Home Work

If there are jobs, there's no need to go al otro lado. How one town beat the system to fund start-ups

Adriana Zehbrauskas / Polaris for TIME

Modesto Ramos inspects the fruit of his tomato greenhouse in Santa Cruz Mixtepec, Oaxaca, Mexico, on March 7, 2007.

Alberto Bautista, 30, is a rarity in Santa Cruz Mixtepec: a young adult male. Most of the sons, husbands and brothers from this poor remote hamlet of Mixtec Indians, tucked in the sierras of southern Oaxaca state, are migrant workers in the U.S. Some 60% of Santa Cruz's population of 3,000 live illegally al otro lado — on the other side of the U.S.-Mexico border — sending back almost $1 million last year.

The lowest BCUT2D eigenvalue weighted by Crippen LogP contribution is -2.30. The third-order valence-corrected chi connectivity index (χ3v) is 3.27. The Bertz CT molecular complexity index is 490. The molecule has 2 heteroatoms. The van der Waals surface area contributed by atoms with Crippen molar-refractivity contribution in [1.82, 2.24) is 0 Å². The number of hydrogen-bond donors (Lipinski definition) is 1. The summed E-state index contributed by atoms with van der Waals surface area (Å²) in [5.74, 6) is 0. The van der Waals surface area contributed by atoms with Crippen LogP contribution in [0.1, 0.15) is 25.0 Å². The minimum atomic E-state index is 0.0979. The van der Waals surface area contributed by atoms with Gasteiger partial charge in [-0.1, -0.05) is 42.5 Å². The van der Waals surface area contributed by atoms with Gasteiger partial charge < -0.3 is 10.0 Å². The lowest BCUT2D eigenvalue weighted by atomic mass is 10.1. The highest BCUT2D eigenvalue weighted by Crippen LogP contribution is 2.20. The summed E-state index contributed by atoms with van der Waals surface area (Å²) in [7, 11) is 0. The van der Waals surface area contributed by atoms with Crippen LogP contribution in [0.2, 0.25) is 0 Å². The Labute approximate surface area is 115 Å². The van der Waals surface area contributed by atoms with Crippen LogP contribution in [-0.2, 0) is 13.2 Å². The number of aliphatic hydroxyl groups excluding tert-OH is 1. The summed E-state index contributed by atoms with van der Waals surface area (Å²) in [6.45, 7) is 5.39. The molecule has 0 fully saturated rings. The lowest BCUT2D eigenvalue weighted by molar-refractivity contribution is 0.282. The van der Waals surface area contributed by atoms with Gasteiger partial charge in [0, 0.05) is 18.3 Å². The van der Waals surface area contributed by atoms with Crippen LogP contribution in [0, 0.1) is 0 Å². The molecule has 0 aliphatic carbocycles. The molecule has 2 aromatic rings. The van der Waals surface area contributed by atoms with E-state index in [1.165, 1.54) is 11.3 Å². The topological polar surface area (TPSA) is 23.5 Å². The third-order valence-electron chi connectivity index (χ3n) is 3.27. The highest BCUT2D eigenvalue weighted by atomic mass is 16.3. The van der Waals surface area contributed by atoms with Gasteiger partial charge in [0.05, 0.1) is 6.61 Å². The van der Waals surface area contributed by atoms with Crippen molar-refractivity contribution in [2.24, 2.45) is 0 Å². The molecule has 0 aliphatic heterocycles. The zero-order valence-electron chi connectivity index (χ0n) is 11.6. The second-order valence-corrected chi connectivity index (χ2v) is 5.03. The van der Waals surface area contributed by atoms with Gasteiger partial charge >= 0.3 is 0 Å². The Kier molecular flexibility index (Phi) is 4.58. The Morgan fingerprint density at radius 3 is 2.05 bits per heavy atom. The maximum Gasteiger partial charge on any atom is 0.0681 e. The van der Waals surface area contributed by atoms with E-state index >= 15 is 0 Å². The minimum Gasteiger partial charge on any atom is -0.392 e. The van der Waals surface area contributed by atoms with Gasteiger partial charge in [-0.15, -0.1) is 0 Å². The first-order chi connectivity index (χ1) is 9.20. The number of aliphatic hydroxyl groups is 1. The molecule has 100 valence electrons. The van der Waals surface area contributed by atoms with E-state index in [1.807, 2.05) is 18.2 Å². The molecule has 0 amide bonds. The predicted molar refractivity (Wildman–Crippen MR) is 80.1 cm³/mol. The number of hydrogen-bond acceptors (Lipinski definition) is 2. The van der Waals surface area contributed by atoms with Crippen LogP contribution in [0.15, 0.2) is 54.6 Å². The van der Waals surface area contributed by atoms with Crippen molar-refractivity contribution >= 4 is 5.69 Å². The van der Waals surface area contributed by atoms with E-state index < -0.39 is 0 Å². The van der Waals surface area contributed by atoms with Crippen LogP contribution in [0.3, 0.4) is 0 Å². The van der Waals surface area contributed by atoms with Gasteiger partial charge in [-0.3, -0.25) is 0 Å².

But now Bautista is back — working for his uncle in a new carpentry business financed by a microcredit bank that the wives in Santa...

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